###### Research Article

#
**Using the Transformation Method to Evaluate The Probability Density Function of z = x**^{α} y^{β}

^{α}y

^{β}

In this research, our objective is to evaluate the probability density function of z = x

PDF Abstract XML References Citation

Seifedine Kadry and Khaled Smaily, 2007. Using the Transformation Method to Evaluate The Probability Density Function of z = x^{α} y^{β}. *The International Journal of Applied Economics and Finance, 1: 105-112.*

**DOI:** 10.3923/ijaef.2007.105.112

**URL:** https://scialert.net/abstract/?doi=ijaef.2007.105.112

A Random Equation (RE) is an equation containing a random term. The study of RE is an exciting topic which brings together techniques from probability theory, functional analysis and the theory of equations analysis.

Differential equations appear in several different applications: study of random evolution of systems with a spatial extension (random interface growth, random evolution of surfaces, fluids subject to random forcing), study of stochastic models where the state variable is infinite dimensional (for example, a curve or surface).

The solution to random equations may be viewed in several manners. We can view a solution as a random field (set of random variables indexed by a multidimensional parameter). In the case where the RE is an evolution equation, the finite dimensional points of view consists in viewing the solution at a given time as a random element in a space function and thus view the RE as a stochastic evolution equation in an infinite dimensional space. In the path wise point of view, tries to give a meaning to the solution for (almost) every realization of the noise and then view the solution as a random variable on the set of (infinite dimensional) paths thus defined.

The solution of a stochastic equation is gotten when we evaluate the probability density function of this solution. We can use several numerical methods, for example Fokker-Planck equation (Wojtkiewicz and Bergman, 2000), development of Wiener-Hermit (Hou and Wetton, 1992), method of perturbation (Falsone and Impollinia, 2002), method of stochastic local linearization (Jimenez *et al*., 1999), method of decomposition (Champier, 2000), stochastic **finite element** method (Sudret *et al*., 2004) and other.

In this research, a new technique is proposed in order to evaluate the probability density function of the solution, based on the combination of a known probabilistic transformation methods and a developed nonlinear technique.

The main disadvantage of the previous methods is that they are approximate methods and they are applicable under some conditions (e.g., the randomness should be small) as opposed the our developed method which is exact and applicable without any conditions.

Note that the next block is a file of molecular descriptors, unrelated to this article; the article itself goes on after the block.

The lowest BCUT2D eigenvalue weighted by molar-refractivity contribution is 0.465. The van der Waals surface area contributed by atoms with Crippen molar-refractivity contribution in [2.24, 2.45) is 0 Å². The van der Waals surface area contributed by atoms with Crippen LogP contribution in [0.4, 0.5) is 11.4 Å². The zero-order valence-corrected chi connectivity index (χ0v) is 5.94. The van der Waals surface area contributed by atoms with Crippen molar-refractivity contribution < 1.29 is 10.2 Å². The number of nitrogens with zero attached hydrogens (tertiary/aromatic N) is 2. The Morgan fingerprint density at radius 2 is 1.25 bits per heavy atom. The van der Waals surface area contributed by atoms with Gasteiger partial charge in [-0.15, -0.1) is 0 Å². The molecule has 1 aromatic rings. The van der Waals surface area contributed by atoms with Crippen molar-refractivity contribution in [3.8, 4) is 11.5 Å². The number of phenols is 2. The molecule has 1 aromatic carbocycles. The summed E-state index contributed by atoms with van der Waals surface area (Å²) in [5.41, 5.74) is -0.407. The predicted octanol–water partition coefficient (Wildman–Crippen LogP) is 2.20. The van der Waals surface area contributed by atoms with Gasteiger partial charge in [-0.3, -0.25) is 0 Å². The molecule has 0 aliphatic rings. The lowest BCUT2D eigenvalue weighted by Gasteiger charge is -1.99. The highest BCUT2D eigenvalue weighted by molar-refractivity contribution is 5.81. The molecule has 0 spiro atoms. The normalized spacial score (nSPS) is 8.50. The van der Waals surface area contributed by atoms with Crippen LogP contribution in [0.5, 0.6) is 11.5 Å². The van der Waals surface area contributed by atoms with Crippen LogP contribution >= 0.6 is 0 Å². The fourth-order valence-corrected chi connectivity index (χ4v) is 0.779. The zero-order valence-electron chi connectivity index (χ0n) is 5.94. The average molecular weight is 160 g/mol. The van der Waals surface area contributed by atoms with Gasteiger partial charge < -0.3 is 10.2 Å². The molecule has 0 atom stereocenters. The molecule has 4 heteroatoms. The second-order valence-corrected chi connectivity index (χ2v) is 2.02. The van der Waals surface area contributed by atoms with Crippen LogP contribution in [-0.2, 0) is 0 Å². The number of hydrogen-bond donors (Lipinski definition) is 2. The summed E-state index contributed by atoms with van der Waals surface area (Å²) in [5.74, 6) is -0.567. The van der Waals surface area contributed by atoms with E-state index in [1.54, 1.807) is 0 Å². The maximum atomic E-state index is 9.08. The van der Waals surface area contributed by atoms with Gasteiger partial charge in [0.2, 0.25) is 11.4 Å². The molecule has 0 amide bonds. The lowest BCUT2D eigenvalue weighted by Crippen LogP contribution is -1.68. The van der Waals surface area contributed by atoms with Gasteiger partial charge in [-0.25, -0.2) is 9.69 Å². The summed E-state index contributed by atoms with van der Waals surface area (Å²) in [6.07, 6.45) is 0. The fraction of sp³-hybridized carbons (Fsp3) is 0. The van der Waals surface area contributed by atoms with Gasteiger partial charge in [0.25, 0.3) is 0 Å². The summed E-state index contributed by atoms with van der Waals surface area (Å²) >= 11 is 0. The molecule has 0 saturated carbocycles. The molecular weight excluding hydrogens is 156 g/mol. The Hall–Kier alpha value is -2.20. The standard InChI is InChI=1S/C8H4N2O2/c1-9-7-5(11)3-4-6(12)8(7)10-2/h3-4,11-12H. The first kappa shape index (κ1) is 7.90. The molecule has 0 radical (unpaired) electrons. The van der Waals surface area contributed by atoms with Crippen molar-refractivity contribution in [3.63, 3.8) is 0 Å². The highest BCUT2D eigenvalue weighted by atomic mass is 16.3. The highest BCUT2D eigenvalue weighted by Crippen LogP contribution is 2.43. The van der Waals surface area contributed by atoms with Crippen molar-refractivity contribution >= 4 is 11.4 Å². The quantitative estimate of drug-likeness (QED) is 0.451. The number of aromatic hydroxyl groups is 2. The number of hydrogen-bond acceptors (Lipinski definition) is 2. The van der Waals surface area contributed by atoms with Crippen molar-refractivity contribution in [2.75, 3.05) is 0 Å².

**PROBABILISTIC TRANSFORMATION METHOD**

The Probabilistic Transformation Method is based on one-to-one mapping between the random output(s) and input(s) where the transformation Jacobian J can be computed. The pdf of the output(s) is then computed through the known joint pdf of the inputs multiplied by the determinant of transformation Jacobean matrix. The one-to-one mapping condition can be relaxed through some mathematical tricks (Kadry and Younes, 2005). The theory of the PTM is based on the following theorem (Freund *et al*., 2004):

**Theorem 1 **Suppose that X is a continuous random variable with pdf f

(1) |

Where:

(2) |

is the transformation Jacobean, which must be continuous for all points y ∈ B.

We notice in the previous theorem that the function u(.) should be monotonic. For the general case of non monotonic functions, the following theorem allows us to consider a piecewise monotonic transformation.

Fig. 1: | Transformation method |

**Theorem 2 (pdf of piecewise monotonic transformation)**

Let X be a continuous random variable with pdf f

• | P(X ∈ A_{0}) = 0 |

• | Each A_{i} for i ∈ {1,2,...,k} is an interval [a_{i}, b_{i}] (the endpoints are irrelevant, they can always be placed in A_{0}. It is possible for a_{i} to tend to -∞ and for b_{i} to tend to ∞. |

• | u(x) = u_{i}(x) for all x ∈ A_{i}. |

• | u_{i}(x) is monotonic on each A_{i}. |

• | u_{i}(x) is differentiable over A_{i}. |

Then

(3) |

The proof of this theorem can be found in (Hogg and Craig, 1994).

**EXTENSIONS OF THE PTM**